Guide To Getting A Six-Pack

Everyone’s got a six-pack, but for most of us it’s hidden under a layer of fat. Here’s how to make yours stand out.


Presh_khontagious (Fitness Motivator)

Page 1 of 3The Definitive Guide To Getting A Six-Pack

It’s not just impressive on the beach (although it’s certainly that) but a sign of a strong, functional body. Follow this guide for eight weeks to earn yours. In this definitive guide to getting a six-pack, we’ll share the five commandments to follow if you want a solid six-pack, a training plan that replaces sit-ups with spine-healthy core builders, a seven-day meal plan to help fuel your efforts, and tips to help keep your metabolism firing on all cylinders, all day

How To Get A Six-Pack

1. Train with “anti” movements

Your core does its best work when resisting movement, preventing you falling over when the train brakes. Modern core training focuses on such “anti” movements.

2. Work the whole unit

Your abs aren’t everything. Working your obliques, transverse abdominis and lower back will prevent imbalances and, as a side bonus, will let you lift bigger.

3. Use standing up exercises to hit your core from all angles

Real-life exertion rarely happens when you’re lying down, so the majority of moves in this plan don’t either. You’ll get used to using your core from all angles.

4. Eat better, not less

When it comes to food, calories are less important than quality. In this guide, we’ll show you how to eat for abs without starving yourself.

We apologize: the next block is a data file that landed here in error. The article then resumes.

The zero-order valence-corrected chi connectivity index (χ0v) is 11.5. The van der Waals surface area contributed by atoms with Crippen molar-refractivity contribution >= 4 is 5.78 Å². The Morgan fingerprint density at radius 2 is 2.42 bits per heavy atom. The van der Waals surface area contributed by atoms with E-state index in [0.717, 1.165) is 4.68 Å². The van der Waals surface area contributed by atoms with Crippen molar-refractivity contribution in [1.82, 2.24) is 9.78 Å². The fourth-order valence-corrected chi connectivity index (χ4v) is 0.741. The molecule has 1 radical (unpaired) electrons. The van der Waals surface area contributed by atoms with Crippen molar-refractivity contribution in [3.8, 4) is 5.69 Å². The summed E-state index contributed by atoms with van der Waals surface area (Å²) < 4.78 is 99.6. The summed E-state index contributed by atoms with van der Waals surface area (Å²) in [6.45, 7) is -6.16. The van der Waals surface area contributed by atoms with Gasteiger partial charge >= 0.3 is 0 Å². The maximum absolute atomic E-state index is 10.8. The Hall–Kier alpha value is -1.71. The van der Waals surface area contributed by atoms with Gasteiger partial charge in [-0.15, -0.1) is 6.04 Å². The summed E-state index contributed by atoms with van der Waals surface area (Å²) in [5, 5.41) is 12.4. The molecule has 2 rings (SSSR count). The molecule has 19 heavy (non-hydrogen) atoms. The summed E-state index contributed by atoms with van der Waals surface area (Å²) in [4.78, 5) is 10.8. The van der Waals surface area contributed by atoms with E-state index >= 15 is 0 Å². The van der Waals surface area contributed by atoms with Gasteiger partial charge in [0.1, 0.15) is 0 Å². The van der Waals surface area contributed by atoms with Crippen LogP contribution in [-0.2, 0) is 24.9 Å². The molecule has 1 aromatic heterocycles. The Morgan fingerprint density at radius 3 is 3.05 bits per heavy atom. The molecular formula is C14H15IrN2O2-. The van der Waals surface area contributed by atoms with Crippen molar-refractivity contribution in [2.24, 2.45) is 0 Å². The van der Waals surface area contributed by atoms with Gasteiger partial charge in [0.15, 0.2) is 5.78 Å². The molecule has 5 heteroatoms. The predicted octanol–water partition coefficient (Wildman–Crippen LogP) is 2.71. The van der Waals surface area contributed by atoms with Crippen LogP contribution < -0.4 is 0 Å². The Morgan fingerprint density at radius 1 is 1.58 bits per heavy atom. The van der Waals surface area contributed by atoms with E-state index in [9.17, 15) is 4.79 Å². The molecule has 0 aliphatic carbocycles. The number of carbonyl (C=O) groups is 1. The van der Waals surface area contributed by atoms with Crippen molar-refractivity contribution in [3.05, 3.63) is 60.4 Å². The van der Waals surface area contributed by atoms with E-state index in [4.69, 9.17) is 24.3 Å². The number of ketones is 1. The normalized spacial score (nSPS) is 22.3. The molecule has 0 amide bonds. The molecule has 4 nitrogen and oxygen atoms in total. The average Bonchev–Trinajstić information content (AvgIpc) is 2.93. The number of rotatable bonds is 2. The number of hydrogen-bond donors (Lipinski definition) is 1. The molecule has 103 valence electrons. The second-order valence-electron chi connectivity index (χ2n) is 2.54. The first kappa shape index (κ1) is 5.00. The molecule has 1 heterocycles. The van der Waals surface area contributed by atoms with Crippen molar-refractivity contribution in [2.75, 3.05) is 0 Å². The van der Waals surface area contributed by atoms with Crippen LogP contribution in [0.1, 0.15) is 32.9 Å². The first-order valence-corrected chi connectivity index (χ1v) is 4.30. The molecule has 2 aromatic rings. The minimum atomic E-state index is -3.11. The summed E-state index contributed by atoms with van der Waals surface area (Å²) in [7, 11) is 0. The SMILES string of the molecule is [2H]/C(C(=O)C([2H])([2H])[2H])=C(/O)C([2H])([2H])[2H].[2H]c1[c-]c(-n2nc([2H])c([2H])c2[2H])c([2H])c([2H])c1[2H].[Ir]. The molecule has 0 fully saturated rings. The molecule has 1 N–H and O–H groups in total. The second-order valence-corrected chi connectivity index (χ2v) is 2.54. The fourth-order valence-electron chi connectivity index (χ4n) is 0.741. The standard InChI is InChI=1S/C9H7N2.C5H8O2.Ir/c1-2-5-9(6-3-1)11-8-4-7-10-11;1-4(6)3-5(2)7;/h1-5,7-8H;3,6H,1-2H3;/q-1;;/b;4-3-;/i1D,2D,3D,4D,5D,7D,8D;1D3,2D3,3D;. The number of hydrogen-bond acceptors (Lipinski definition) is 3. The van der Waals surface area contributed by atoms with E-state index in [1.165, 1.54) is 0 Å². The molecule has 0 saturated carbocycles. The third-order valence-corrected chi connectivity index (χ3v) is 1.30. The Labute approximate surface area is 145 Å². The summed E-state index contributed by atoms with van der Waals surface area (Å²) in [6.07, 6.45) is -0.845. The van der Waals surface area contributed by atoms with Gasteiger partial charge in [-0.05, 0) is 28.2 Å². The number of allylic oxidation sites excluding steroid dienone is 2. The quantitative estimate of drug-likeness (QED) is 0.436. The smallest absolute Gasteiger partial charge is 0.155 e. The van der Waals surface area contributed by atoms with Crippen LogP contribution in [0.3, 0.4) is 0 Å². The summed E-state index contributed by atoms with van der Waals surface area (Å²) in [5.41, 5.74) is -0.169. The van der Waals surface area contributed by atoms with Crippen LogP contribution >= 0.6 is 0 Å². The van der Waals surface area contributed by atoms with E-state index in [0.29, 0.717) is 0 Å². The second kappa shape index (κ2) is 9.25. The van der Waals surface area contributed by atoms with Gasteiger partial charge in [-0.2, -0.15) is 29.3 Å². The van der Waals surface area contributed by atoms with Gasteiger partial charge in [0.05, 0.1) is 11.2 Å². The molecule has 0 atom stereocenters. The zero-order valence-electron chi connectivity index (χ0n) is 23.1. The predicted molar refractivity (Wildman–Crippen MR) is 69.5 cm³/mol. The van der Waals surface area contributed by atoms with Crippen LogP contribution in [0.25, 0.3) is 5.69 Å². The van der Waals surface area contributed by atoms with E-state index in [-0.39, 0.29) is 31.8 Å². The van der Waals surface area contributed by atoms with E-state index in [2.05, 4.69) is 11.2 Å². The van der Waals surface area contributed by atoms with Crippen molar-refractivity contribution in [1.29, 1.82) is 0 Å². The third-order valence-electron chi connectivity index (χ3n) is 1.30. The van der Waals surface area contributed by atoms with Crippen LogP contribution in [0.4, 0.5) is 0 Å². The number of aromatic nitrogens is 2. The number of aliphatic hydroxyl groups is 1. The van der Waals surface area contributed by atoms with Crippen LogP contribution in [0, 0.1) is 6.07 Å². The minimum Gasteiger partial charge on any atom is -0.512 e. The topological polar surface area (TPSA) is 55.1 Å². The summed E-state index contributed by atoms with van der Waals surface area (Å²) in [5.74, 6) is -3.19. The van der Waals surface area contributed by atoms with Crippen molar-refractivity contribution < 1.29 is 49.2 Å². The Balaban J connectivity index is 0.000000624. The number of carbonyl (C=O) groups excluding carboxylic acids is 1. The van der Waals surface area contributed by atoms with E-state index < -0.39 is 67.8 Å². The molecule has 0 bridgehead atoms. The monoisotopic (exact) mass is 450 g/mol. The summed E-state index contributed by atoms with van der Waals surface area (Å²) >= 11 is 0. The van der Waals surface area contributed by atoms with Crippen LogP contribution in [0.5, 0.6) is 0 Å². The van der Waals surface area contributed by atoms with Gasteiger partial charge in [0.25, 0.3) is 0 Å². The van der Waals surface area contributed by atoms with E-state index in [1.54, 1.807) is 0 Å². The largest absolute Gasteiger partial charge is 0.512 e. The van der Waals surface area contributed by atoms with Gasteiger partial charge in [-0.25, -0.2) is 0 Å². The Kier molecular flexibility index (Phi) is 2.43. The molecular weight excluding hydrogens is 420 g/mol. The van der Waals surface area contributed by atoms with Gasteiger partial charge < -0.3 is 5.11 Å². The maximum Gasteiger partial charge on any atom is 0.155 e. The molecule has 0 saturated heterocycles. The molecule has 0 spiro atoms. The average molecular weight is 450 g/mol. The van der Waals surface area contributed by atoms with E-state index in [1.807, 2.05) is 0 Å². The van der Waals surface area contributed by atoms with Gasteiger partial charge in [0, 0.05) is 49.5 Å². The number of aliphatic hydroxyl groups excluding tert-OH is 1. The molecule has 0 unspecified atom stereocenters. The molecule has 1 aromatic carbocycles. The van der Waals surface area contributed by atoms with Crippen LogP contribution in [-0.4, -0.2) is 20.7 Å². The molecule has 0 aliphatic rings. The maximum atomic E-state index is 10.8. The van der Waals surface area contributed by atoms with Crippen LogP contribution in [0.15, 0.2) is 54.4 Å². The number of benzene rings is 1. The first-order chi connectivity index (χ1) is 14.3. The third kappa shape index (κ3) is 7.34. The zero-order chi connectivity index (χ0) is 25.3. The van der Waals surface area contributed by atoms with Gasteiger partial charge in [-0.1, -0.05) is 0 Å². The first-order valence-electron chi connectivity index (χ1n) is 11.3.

5. Reduce stress

The stress hormone cortisol causes you to store belly fat, so too much means you’ll never see your abs however hard you train. Eliminate it and see results faster.

Six-Pack Exercises



Stand with your feet slightly apart, holding a kettlebell or heavy dumbbell overhead. Bend sideways at the hips, bringing one arm down your shin to keep your balance, keeping the dumbbell directly overhead with your arm locked. Stand up straight to finish the move. For more of a challenge, perform your windmills with an unloaded barbell.

Leg-elevated side plank


Get into a side plank with your weight supported on one hand or forearm and your feet stacked on top of each other (or both on the floor if that’s too difficult). Lift your top foot, keeping your body in a straight line, then lower to return to the start.

Three-point row


The one-arm row works your obliques well, but taking away the bench is an abs-torcher. Start in the top press-up position with your feet wide and holding a dumbbell in each hand. Row one dumbbell up to your armpit, pause, then lower. Try to complete all the reps without the dumbbell touching the ground, then repeat on the other side.

One-arm rack press-up

The Rocky-style one-arm press-up will work your obliques if you’ve got the strength to do it: if not, do this version. Start with your feet apart and one hand on a bench, table or barbell. Lower until you touch the surface with your chest, then press back up. Do all your reps on one side, then switch.

TRX Tuck Split


Get into a plank with your feet in the TRX loops and your hands on the floor. Bring your knees towards your chest, pause for a second, then lower and bring your feet out to the sides.

TRX Pike


With your feet in the TRX loops and your hands (still) on the floor, bend at the hips to bring your feet towards your head until you’re in an inverted V-shape. Pause for a second at the top, then lower.

leg raise


Hang from a bar with your arms bent at 90°. Raise your legs – knees bent if necessary, but preferably straight – pause at the top, then lower.

Plank walk-up